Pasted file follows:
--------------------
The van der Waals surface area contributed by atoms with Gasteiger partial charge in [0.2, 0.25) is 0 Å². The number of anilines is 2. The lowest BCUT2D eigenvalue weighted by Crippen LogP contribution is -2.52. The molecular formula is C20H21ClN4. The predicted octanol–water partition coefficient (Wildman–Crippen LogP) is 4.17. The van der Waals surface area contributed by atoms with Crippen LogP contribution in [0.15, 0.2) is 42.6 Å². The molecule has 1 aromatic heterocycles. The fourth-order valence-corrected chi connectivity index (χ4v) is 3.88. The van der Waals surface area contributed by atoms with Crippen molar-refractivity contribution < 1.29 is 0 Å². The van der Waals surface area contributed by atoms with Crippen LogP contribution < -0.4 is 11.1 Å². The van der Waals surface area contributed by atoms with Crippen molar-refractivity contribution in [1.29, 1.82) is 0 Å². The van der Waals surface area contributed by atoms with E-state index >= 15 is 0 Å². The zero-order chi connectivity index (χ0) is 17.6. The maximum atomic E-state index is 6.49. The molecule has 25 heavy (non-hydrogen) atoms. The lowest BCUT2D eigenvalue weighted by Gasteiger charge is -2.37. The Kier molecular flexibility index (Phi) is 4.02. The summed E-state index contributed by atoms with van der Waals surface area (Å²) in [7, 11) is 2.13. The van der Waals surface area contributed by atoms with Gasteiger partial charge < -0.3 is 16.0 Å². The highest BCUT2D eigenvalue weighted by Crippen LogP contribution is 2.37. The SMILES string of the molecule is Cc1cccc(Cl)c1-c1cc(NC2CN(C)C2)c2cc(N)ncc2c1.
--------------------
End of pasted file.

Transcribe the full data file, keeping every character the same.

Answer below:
The van der Waals surface area contributed by atoms with Gasteiger partial charge in [0.2, 0.25) is 0 Å². The number of anilines is 2. The lowest BCUT2D eigenvalue weighted by Crippen LogP contribution is -2.52. The molecular formula is C20H21ClN4. The predicted octanol–water partition coefficient (Wildman–Crippen LogP) is 4.17. The van der Waals surface area contributed by atoms with Crippen LogP contribution in [0.15, 0.2) is 42.6 Å². The molecule has 1 aromatic heterocycles. The fourth-order valence-corrected chi connectivity index (χ4v) is 3.88. The van der Waals surface area contributed by atoms with Crippen molar-refractivity contribution < 1.29 is 0 Å². The van der Waals surface area contributed by atoms with Crippen LogP contribution < -0.4 is 11.1 Å². The van der Waals surface area contributed by atoms with Crippen molar-refractivity contribution in [1.29, 1.82) is 0 Å². The van der Waals surface area contributed by atoms with E-state index >= 15 is 0 Å². The zero-order chi connectivity index (χ0) is 17.6. The maximum atomic E-state index is 6.49. The molecule has 25 heavy (non-hydrogen) atoms. The lowest BCUT2D eigenvalue weighted by Gasteiger charge is -2.37. The Kier molecular flexibility index (Phi) is 4.02. The summed E-state index contributed by atoms with van der Waals surface area (Å²) in [7, 11) is 2.13. The van der Waals surface area contributed by atoms with Gasteiger partial charge < -0.3 is 16.0 Å². The highest BCUT2D eigenvalue weighted by Crippen LogP contribution is 2.37. The SMILES string of the molecule is Cc1cccc(Cl)c1-c1cc(NC2CN(C)C2)c2cc(N)ncc2c1.